Matching Economic Migration with Labour Market Needs

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This publication gathers the papers presented at the “OECD-EU dialogue on mobility and international migration: matching economic migration with labour market needs” (Brussels, 24-25 February 2014), a conference jointly organised by the European Commission and the OECD. It provides new evidence on the role that international migration has played in Europe and in selected other OECD countries over the past decade in terms of labour force; educational attainment; and occupational changes. It analyses the availability and use of migrants’ skills based on an in-depth literature review as well as new data analyses for Europe and the United States, Canada and the OECD as a whole, taking advantage of the International Survey of Adult Skills – PIAAC. Finally, several chapters discuss the potential role of international migration in meeting current and future labour market needs in Europe, in the United States and in the European Union. This work shows that although migration can make an important contribution to labour force growth, its role in counterbalancing the effects of population ageing will depend on the capacity of countries to match labour needs to migrants’ characteristics.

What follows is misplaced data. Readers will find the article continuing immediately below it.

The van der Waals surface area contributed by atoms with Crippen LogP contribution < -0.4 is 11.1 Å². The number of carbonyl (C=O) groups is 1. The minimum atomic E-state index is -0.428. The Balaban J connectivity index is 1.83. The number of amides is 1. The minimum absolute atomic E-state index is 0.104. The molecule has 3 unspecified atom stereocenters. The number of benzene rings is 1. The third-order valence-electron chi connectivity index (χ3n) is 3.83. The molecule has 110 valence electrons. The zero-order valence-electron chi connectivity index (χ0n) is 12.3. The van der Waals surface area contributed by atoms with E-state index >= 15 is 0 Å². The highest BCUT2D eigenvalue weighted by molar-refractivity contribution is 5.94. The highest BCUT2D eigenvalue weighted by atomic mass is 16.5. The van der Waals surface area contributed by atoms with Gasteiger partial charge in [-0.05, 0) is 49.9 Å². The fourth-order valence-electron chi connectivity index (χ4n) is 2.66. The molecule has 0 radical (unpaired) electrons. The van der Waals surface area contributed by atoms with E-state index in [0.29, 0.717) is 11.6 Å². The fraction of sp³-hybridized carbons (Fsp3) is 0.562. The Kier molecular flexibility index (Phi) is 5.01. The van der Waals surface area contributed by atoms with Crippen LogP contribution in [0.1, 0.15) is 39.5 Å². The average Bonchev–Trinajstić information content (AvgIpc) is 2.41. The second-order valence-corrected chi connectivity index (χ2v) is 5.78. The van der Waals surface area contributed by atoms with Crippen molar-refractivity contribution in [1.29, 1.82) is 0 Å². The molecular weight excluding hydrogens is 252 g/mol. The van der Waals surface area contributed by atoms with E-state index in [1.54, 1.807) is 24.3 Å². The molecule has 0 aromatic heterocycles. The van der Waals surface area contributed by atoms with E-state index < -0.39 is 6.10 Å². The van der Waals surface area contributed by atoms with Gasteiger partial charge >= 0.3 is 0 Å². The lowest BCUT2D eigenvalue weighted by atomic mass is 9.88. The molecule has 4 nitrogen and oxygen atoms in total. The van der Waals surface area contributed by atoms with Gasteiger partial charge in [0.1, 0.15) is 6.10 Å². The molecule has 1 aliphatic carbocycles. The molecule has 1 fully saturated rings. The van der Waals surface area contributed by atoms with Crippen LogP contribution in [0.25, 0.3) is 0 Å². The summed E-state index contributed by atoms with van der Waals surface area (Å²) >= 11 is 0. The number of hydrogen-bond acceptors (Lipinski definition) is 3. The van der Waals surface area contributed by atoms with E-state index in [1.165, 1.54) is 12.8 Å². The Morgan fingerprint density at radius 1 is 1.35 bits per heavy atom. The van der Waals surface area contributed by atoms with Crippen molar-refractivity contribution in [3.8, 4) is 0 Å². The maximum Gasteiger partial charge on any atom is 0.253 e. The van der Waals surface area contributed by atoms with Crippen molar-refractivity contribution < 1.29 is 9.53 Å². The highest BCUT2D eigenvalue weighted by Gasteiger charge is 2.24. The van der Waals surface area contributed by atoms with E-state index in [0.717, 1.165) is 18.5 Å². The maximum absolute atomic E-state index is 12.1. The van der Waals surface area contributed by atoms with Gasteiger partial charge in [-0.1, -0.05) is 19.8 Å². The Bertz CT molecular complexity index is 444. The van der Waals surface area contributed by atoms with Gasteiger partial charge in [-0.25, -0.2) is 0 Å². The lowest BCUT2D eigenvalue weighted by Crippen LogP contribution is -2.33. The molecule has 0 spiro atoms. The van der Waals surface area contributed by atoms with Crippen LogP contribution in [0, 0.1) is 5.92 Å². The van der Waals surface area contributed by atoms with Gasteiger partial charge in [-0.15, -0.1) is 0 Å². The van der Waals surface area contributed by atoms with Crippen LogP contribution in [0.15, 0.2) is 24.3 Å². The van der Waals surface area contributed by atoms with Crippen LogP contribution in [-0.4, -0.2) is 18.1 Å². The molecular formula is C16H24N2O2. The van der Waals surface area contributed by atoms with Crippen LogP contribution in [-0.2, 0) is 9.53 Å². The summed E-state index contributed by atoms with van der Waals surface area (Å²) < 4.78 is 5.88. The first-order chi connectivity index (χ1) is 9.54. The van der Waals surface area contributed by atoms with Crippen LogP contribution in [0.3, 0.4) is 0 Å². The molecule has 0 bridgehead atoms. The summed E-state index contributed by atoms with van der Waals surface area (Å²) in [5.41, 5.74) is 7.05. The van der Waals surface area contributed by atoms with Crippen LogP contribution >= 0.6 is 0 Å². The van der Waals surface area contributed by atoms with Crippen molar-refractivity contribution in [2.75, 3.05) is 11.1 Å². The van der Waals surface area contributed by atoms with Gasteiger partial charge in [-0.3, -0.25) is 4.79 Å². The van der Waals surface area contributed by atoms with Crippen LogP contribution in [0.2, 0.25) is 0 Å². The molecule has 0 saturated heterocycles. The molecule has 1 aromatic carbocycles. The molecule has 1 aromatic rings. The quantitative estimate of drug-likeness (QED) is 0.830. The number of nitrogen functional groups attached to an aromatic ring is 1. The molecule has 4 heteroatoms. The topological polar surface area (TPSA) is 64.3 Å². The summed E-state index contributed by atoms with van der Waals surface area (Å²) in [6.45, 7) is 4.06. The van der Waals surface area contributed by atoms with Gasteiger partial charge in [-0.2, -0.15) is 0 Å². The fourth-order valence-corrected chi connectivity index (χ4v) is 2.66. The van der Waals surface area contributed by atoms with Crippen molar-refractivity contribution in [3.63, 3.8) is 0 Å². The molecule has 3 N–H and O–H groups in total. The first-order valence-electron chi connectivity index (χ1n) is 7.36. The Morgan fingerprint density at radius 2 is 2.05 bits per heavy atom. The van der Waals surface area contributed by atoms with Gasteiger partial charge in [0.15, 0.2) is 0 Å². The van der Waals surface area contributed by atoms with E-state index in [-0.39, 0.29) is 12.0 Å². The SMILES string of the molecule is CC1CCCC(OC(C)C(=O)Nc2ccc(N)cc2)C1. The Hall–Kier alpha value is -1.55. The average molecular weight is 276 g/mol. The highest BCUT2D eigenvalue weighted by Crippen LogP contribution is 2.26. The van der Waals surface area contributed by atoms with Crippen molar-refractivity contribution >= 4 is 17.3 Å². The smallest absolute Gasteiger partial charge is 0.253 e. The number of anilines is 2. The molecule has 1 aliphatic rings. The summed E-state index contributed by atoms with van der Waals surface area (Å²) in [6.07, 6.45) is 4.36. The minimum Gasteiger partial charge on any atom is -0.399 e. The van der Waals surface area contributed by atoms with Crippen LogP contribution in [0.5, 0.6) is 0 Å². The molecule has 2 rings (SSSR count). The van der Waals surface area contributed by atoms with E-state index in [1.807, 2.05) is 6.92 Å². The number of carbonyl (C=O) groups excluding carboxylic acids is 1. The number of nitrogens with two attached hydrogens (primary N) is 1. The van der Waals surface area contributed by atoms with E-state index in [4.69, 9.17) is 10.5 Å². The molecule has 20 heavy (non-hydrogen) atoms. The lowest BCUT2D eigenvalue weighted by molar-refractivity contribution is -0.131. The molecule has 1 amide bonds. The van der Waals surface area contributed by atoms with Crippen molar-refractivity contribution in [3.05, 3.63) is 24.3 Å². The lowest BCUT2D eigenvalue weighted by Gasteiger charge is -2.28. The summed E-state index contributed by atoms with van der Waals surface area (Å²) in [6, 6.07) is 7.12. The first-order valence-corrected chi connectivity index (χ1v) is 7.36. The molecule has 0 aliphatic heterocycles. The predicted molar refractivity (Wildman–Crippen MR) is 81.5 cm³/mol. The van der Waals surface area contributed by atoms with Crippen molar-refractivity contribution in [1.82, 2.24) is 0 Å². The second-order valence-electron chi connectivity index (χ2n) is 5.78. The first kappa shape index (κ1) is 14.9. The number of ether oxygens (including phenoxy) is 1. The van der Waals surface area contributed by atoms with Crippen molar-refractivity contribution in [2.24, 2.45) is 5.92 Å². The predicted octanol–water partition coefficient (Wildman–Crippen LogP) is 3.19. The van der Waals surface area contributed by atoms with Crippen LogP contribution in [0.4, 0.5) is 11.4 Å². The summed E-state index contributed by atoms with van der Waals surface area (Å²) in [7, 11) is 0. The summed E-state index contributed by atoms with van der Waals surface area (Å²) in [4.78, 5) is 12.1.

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Demographic trends, labour market needs and migration

The contribution of migrants to receiving countries is a controversial issue. Statistics on the demographic contribution of migration can be presented from different perspectives on flows or stocks, taking into account first generation of immigrants or also their children. These figures reflect different time perspective on the contribution of migration to population growth and age structure. In terms of demographic growth, migration is in balance with the baby boom and increased life expectancy, and the effects of these two phenomena are often overlooked. In the case of France, from 1946 to 2014, international migration contributed to approximately one third of population growth.

Can migration counterbalance the effects of population ageing in terms of labour needs? Although the utilitarian case for immigration commonly argues the capacity of migrants to counter population ageing, labour migration can only play a limited (as in many longstanding immigration countries family and humanitarian migration are relatively much more important) and a temporary role (as migrants age).

The history of migration over the three last centuries reveals a permanent tension between two extreme visions: migration restricted to work migration adjusted to shortterm economic needs, versus settlement migration. The main challenge for migration policy is to find a form that conciliates both.

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